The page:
Monday, June 09, 2008

Na Balom - The House of Jaguars

Na Balom was HIGH on my list of places to visit while in San Cristobal de las Casas. I had read about Danish archaeologist, Frans Blom and his wife Swedish photojournalist Trudy Blom who built Na Balom out of an abandoned and crumbling monastery in San Cristobal in the early 50's. Frans had an illustrious life and was responsible for the exploration of Palenque which he did under the auspices of Tulane University at which he was a professor. Later his digging and research was done both under the auspices of the Mexican government and Harvard University.
He also mapped the State of Chiapas for the government!
Trudy was responsible for the discovery and protection of the Lacandon peoples in the 1950's. They are one group that has remained "pure" and had not become Westernized by the fact that they lived, at that time, deep, deep in the Lacondon Jungle in the Southeast corner of the state.
Trudy gained their trust, photographed them helped them and to this day any time a Lacandon is in San Cristobal they have a free place to stay at Na Balom.
Na Balom is a place of lodging for any who are interested in Mexico, archaeology, the sciences, etc. and the "long table" established by Frans and Trudy, lo those many years ago, for the exchange of ideas and theories still exists and is used on a nightly basis. A restaurant is adjacent to feed the minds and bodies of those who are there.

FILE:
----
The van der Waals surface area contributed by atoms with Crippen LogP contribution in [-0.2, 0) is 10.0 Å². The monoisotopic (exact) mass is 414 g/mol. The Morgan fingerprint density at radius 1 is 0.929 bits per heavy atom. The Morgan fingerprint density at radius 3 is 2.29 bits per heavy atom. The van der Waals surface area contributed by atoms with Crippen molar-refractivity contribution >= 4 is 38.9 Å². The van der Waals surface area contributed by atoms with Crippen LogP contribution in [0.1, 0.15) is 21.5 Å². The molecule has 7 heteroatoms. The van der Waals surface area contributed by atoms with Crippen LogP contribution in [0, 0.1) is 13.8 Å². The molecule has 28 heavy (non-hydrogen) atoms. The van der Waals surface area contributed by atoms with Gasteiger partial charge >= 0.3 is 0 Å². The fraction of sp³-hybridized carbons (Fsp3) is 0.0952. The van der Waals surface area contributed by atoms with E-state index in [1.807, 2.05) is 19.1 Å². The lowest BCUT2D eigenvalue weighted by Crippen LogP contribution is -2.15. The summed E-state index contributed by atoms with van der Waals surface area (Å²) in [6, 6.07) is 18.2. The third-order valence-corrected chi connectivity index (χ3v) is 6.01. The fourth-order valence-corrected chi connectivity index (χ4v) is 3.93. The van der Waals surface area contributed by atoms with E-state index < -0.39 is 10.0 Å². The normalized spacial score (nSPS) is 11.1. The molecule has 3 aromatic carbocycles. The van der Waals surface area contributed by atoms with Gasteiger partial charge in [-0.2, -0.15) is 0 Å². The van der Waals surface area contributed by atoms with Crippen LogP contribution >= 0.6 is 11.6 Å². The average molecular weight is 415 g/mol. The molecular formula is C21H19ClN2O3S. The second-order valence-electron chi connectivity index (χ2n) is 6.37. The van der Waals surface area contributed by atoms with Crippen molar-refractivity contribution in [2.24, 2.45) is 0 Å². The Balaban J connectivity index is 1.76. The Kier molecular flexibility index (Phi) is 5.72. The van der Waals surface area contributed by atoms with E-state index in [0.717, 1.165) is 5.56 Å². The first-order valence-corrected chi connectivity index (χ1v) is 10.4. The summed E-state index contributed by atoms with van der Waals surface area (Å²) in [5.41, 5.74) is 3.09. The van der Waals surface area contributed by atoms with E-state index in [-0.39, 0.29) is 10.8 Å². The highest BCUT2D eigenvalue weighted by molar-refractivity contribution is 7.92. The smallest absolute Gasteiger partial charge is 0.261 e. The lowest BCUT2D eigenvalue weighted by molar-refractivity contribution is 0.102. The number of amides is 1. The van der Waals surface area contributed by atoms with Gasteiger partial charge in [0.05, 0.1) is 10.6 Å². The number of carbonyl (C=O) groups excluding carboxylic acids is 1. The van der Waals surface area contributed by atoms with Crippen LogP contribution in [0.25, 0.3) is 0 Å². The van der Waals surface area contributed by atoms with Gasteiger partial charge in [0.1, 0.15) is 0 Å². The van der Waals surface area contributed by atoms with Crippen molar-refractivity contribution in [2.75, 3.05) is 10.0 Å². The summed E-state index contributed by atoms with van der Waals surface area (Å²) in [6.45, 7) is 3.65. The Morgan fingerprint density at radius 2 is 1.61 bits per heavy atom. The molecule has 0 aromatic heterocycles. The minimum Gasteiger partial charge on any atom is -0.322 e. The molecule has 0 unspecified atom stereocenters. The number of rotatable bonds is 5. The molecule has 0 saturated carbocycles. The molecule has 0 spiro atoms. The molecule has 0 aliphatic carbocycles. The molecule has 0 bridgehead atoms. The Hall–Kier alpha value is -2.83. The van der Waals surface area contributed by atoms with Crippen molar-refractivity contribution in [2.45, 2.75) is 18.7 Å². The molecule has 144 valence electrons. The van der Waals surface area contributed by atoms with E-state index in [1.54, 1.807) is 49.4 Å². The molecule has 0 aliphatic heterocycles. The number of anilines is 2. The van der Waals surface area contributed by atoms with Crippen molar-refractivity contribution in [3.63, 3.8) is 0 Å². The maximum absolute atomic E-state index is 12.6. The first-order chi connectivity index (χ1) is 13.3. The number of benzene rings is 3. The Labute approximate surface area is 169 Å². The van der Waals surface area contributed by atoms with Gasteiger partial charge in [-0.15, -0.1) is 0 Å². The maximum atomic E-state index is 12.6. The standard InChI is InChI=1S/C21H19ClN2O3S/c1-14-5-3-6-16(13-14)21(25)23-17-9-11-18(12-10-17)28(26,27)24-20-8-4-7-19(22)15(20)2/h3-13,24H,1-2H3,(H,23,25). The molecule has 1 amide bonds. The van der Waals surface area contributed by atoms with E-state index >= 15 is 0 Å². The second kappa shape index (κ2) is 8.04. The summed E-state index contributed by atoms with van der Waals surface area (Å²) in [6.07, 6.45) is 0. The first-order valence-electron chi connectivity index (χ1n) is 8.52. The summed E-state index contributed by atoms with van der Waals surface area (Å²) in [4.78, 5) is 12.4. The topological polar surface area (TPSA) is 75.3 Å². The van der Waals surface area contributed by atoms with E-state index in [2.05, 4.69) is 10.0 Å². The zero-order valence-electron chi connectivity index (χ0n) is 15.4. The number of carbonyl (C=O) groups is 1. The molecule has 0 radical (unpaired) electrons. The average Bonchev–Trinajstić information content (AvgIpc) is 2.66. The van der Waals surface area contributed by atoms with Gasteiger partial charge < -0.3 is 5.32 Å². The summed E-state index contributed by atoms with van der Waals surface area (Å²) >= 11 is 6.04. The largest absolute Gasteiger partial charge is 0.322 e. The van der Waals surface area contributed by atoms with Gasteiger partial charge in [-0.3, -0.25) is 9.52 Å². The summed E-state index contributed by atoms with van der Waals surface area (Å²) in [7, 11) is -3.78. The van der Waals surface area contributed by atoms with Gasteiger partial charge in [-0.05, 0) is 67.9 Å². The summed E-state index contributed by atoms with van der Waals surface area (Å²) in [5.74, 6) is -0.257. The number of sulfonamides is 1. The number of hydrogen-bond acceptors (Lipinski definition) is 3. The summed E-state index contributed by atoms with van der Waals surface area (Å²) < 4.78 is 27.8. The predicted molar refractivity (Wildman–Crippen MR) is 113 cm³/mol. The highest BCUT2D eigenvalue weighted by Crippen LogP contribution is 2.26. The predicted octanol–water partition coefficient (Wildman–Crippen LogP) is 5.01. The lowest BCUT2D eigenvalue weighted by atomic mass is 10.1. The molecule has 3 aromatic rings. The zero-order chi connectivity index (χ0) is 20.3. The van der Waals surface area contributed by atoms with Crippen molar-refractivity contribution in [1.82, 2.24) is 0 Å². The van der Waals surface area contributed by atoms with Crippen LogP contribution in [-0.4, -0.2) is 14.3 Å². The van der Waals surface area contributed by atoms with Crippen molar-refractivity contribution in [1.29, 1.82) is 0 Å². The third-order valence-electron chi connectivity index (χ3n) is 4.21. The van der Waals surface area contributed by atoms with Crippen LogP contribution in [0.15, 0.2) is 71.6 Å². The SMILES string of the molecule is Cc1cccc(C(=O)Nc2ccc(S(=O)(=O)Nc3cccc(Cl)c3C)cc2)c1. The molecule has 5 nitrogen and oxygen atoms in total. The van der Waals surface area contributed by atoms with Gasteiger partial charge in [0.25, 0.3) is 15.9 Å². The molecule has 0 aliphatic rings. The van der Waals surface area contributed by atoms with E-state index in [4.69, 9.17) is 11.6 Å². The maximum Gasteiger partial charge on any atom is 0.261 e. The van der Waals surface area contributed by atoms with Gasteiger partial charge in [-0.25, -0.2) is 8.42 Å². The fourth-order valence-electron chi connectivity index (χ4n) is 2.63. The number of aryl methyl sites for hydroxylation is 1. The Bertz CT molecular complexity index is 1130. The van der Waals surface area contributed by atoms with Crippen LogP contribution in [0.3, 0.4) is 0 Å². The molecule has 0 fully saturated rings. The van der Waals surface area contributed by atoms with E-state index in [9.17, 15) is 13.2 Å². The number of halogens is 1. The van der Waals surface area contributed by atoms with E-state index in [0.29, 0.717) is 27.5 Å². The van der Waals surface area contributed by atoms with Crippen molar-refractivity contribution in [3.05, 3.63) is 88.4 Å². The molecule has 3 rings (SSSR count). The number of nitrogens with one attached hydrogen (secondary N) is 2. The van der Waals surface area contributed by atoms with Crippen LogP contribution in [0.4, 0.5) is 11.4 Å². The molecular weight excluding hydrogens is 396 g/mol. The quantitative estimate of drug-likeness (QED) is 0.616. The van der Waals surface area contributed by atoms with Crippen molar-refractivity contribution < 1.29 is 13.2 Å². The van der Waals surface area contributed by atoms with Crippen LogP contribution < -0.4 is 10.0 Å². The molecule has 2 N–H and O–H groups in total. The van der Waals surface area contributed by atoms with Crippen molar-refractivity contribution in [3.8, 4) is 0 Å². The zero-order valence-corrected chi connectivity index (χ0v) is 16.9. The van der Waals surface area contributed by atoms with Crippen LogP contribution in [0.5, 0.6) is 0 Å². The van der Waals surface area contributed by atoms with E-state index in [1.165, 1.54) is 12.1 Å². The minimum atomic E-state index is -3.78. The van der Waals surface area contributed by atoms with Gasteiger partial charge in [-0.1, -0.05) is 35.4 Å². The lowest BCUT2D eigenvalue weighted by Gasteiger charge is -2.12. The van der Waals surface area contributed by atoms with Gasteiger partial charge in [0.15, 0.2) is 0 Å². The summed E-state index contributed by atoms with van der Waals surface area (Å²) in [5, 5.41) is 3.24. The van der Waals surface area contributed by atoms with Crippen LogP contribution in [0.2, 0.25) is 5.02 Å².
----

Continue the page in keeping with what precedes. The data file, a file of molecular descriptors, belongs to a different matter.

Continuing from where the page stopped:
I became enchanted with the Lacandons when I met Ruth Lechuga who was an amazing photographer and collector of Mexican folkart. She took the above photo in 1962 on a trip to Na Balom and a subsequent journey to the jungle. Many, many books have been written about Ruth who passed away a couple of years ago and the Bloms who died in the 20th century. Fascinating reading............
Two extraordinary circumstances added so much to the visit to Na Balom. The librarian Lisa Kleinfeld, who was the librarian there in the 60's told us many, many personal stories and introduced us to the grandson of Chan Kin Viego who was "the spirit holder" of his peoples. He is the man facing the camera in the above photo. He passed on in 1996 at what was said to be his 116th year. His grandson had some tiny wood carvings of animals and some jewelry made from beans and seed pods.......needless to say, I brought some back to San Miguel.
If you go to Na Balom the photographs taken by Trudy are eye-opening as well as all the artifacts of Fran's travels and Trudy's wardrobe.
Next trip I WILL get to the Lacondon jungle but it is a long trip and I needed more days then I had to go and stay there this time. I can't begin to imagine the beauty of the area.
I will end this blog with something said by Chan Kin Viego - "The roots of all things are connected. When a tree is cut in the forest, a star falls from the sky". Eighty percent of the rainforest has been destroyed in the Lacandon area in the last 65 years. How can that be?


Steve Cotton said...

Archaeology discussed at a long table. Sounds like my type of place.

Babs said...

Me too Steve and when I go back next year in the Spring (hopefully) I want to stay at Na Balom just for that experience. While there a few weeks ago there were scientists, writers, archaeologists etc. sitting around th table mid-day talking and I SO wanted to just sit down and listen!The property itself is like being in a jungle and you have no sense of being in a city - the gardens are breathtaking........It's $88US a night for a room........